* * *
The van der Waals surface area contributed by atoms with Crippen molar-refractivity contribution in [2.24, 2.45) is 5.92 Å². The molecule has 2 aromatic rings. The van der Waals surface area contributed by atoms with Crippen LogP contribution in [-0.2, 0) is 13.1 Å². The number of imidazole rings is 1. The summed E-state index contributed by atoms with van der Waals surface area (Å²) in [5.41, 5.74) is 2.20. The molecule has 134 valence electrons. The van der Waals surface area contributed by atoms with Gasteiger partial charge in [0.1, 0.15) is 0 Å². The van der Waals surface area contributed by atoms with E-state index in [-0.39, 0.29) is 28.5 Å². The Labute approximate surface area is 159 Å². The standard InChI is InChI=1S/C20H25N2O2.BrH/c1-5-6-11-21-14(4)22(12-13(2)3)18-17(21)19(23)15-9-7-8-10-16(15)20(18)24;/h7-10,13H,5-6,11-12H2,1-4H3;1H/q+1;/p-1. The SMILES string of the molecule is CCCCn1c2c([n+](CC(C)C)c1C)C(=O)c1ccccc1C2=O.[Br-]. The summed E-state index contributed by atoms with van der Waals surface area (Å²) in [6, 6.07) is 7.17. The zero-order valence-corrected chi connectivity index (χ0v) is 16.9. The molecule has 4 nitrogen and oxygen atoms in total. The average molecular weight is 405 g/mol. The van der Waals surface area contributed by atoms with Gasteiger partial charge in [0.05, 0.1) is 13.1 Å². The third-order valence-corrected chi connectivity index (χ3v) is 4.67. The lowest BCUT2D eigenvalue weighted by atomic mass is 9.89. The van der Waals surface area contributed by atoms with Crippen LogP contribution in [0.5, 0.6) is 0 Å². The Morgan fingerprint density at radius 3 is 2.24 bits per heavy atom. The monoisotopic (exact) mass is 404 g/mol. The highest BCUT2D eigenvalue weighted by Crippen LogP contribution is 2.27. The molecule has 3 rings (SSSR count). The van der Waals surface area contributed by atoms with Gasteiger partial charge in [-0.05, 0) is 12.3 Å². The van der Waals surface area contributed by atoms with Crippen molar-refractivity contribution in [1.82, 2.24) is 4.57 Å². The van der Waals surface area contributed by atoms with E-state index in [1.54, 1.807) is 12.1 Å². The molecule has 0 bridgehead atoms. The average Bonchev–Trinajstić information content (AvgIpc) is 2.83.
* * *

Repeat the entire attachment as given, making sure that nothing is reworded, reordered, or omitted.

The van der Waals surface area contributed by atoms with Crippen molar-refractivity contribution in [2.24, 2.45) is 5.92 Å². The molecule has 2 aromatic rings. The van der Waals surface area contributed by atoms with Crippen LogP contribution in [-0.2, 0) is 13.1 Å². The number of imidazole rings is 1. The summed E-state index contributed by atoms with van der Waals surface area (Å²) in [5.41, 5.74) is 2.20. The molecule has 134 valence electrons. The van der Waals surface area contributed by atoms with Gasteiger partial charge in [0.1, 0.15) is 0 Å². The van der Waals surface area contributed by atoms with E-state index in [-0.39, 0.29) is 28.5 Å². The Labute approximate surface area is 159 Å². The standard InChI is InChI=1S/C20H25N2O2.BrH/c1-5-6-11-21-14(4)22(12-13(2)3)18-17(21)19(23)15-9-7-8-10-16(15)20(18)24;/h7-10,13H,5-6,11-12H2,1-4H3;1H/q+1;/p-1. The SMILES string of the molecule is CCCCn1c2c([n+](CC(C)C)c1C)C(=O)c1ccccc1C2=O.[Br-]. The summed E-state index contributed by atoms with van der Waals surface area (Å²) in [6, 6.07) is 7.17. The zero-order valence-corrected chi connectivity index (χ0v) is 16.9. The molecule has 4 nitrogen and oxygen atoms in total. The average molecular weight is 405 g/mol. The van der Waals surface area contributed by atoms with Gasteiger partial charge in [0.05, 0.1) is 13.1 Å². The third-order valence-corrected chi connectivity index (χ3v) is 4.67. The lowest BCUT2D eigenvalue weighted by atomic mass is 9.89. The van der Waals surface area contributed by atoms with Crippen LogP contribution in [0.5, 0.6) is 0 Å². The Morgan fingerprint density at radius 3 is 2.24 bits per heavy atom. The monoisotopic (exact) mass is 404 g/mol. The highest BCUT2D eigenvalue weighted by Crippen LogP contribution is 2.27. The molecule has 3 rings (SSSR count). The van der Waals surface area contributed by atoms with Gasteiger partial charge in [-0.05, 0) is 12.3 Å². The van der Waals surface area contributed by atoms with Crippen molar-refractivity contribution in [1.82, 2.24) is 4.57 Å². The van der Waals surface area contributed by atoms with E-state index in [1.54, 1.807) is 12.1 Å². The molecule has 0 bridgehead atoms. The average Bonchev–Trinajstić information content (AvgIpc) is 2.83.